Apprenticeships for the XXI Century. A Model for Latin America and the Caribbean?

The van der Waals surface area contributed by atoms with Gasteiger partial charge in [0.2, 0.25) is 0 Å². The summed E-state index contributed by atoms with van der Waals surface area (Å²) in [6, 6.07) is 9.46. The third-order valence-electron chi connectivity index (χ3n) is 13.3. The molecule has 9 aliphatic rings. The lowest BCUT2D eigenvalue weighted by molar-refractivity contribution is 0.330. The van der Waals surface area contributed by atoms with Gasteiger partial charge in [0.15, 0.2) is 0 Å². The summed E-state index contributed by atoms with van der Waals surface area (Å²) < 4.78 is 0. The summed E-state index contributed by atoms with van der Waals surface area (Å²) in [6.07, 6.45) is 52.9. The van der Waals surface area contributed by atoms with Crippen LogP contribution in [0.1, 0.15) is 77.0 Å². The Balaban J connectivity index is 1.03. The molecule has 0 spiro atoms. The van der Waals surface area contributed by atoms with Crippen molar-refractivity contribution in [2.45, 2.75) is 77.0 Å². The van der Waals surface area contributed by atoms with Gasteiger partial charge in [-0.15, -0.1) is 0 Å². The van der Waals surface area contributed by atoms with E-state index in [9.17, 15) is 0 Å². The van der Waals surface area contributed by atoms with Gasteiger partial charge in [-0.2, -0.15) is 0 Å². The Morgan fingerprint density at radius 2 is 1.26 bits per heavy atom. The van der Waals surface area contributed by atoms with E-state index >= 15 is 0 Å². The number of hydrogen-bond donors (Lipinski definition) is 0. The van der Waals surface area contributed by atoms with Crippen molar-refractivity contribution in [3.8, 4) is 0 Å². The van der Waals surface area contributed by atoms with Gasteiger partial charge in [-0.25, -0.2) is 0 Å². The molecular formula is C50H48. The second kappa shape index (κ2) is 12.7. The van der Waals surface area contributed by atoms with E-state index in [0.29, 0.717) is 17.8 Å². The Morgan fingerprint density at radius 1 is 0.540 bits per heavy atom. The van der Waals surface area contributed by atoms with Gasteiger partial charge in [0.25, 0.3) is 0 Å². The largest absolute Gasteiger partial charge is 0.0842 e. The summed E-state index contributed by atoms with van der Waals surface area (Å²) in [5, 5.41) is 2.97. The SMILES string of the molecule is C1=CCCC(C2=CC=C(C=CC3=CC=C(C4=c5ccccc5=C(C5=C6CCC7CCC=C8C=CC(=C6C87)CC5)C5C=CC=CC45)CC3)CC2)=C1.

This study intends to decompose apprenticeships. First, based on an extensive review of existing literature, it proposes a formal definition of apprenticeships that differentiates this type of training modality from other types of skills training. Second, it explores core elements and principles in depth that are central to apprenticeship programs —both in terms of their design and delivery— and presents examples of best practices from around the world that LAC countries can use as potential instruments to apply within their contexts. Third, it assesses the status of apprenticeship-type programs in LAC and provides an overview of the specific challenges these programs face in the region. By providing potential solutions to address them, the study sheds light on the transferability of long-standing apprenticeship models (Germany, Austria, Australia, the United Kingdom, among others) and, more so, of the aforementioned core elements and principles to the LAC context. Finally, in an attempt to close the gap between the theoretical and the practical, it provides a hands-on tool kit for policy makers and employers to ask pertinent questions when considering the design of new programs or the revamping of existing ones.


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